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Ways to teach children about money management

Children should be given a chance to decide how they spend the money they save. / Photo: Net

Grooming a child into a financially literate person is one of the best things you can offer your kid as a parent. 

Learning basic money values at an early age gives a child an opportunity to start knowing how to handle money responsibly, and this gives them greater chances of making wise financial decisions.


Finance manager Justine Uwamwezi says given how important financial skills are in life, it’s crucial that a person gets them early in life. 


Parents, hence, need to teach their children important financial lessons to help them live financially fit lives, Uwamwezi says.


One way of doing this, she says, is for parents to model good financial behaviour.

“As a parent, ensure to get your financial state in order because kids learn from what you do. Spend reasonably, pay your bills on time and live within your means. This will set a good example of what it means to be disciplined financially,” she says.

The finance manager also points out the need to give children little payments or allowances for the small chores they do.

This will teach them that money is earned and that for one to earn enough, they have to work hard and smart to get it, she explains. 

“Children should also be given a chance to decide how they spend their money. This helps you as a parent to track your child’s spending habits and how best you can groom them.”

Uwamwezi also expresses the need to have children set goals and work towards achieving them financially.

“Let them plan for what they want, help them calculate what it will cost them and guide them on how to achieve it.”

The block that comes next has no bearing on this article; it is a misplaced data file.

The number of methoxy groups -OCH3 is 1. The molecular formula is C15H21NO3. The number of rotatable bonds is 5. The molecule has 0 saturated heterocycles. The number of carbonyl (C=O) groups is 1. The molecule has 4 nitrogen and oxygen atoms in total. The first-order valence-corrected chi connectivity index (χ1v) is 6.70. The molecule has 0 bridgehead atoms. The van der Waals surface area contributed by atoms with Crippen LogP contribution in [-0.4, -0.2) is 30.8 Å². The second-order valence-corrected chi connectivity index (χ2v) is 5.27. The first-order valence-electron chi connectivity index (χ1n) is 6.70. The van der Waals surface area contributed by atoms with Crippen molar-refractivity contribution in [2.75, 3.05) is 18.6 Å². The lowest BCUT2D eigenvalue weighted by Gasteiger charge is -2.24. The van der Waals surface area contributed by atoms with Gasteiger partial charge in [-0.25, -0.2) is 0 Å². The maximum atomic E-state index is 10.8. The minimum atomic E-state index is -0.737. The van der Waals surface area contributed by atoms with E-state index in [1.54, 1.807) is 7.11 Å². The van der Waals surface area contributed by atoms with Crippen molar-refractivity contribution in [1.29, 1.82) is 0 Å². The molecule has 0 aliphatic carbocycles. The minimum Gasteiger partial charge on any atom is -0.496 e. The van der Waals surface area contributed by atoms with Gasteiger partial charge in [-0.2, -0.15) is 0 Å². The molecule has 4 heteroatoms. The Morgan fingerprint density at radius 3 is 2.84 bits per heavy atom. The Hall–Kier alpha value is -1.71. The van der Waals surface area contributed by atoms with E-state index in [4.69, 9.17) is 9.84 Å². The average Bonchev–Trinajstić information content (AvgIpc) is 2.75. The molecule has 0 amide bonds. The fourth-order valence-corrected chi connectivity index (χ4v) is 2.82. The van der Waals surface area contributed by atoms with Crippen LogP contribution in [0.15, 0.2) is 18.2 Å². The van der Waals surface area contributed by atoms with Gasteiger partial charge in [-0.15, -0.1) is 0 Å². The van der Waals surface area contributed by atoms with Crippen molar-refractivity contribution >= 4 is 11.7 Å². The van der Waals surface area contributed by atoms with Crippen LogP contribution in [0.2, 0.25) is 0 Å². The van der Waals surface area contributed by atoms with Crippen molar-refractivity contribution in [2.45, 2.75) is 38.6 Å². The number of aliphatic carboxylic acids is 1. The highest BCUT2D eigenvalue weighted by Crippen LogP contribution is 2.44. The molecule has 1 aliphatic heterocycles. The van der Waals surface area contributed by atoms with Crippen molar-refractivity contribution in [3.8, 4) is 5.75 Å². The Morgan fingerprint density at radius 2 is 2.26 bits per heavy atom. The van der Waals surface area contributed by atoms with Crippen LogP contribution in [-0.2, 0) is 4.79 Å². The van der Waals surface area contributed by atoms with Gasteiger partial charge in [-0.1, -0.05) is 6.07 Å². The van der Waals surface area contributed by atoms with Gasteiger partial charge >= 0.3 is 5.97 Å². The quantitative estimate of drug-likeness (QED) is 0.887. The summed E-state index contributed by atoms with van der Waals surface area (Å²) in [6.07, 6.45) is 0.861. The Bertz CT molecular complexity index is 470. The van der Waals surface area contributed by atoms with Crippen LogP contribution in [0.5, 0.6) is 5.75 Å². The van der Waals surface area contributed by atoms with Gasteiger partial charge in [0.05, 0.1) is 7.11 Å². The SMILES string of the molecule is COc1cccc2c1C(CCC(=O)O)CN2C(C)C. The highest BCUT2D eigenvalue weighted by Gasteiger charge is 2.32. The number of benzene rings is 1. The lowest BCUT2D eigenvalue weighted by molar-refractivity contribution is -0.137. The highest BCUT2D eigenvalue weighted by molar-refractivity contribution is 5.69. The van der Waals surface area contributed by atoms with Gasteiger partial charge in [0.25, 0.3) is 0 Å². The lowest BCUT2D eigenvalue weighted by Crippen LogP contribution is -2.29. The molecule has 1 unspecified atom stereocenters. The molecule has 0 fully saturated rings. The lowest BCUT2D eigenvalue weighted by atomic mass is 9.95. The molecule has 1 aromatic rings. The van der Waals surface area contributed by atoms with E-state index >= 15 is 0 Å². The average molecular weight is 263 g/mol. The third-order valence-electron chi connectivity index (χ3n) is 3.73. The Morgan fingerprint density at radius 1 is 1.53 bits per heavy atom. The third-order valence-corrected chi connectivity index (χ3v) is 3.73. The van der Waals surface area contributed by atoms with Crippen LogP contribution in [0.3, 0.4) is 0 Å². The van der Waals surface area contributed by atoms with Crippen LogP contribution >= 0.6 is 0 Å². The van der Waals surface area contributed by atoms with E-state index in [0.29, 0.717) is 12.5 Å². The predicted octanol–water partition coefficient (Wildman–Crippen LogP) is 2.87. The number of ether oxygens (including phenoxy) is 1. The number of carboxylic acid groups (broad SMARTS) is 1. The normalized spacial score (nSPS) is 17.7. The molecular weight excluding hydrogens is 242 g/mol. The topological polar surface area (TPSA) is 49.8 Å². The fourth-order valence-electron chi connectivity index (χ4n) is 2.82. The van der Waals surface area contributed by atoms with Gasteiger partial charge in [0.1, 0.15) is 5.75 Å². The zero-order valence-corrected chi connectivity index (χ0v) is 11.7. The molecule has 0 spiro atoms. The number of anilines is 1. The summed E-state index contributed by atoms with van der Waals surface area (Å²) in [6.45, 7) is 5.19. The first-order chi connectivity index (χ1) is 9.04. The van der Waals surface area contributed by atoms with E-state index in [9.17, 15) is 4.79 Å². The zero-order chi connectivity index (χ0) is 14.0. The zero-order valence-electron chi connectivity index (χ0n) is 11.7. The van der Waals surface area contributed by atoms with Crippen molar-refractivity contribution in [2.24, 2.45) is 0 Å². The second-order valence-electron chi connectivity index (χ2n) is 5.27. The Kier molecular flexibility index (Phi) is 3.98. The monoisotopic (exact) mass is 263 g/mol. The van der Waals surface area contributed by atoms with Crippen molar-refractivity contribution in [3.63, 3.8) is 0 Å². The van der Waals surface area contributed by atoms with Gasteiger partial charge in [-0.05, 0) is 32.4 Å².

Richard Kabera, a parent, says he started teaching his children about money when they were little, and he believes it has helped them get the basics of what money is, and what it means to have or not have it.

He recommends parents equip their children with saving skills, “For instance when you gift them with a certain amount of money, don’t allow them to spend all of it. Show them that they can use some for what they need now and keep some for what they might need later.”

As a parent, Kabera says it’s important to stress the importance of giving as well.

“It shouldn’t be about earning and saving, let children know that they have to give too. Let them contribute to charity or give out to the needy in church,” he adds. 

Maureen Katushabe, a mother, stresses the need to talk to a child about their goals for using their money.

“Holding these discussions will help you guide your child on priorities they need to focus on, you will also ensure to teach them the difference between necessities and luxuries such that in future when they are faced with tight financial decisions, they choose wisely on what to spend on and what to ignore,” she notes.

She also recommends involving children in planning for the household.

“Make monthly and weekly budgets with your children, let them make suggestions, you can even go shopping with them. Another important thing is explaining to them how you make money, tell them what you do and if possible, share with them how much you earn and how you spend your earnings,” she adds.

Katushabe notes that this way, children get first-hand information and experience that will guide them in their financial journeys in the future.

“By having the right information, children will be less prone to running bankrupt or be buried in debt during their adult life.”

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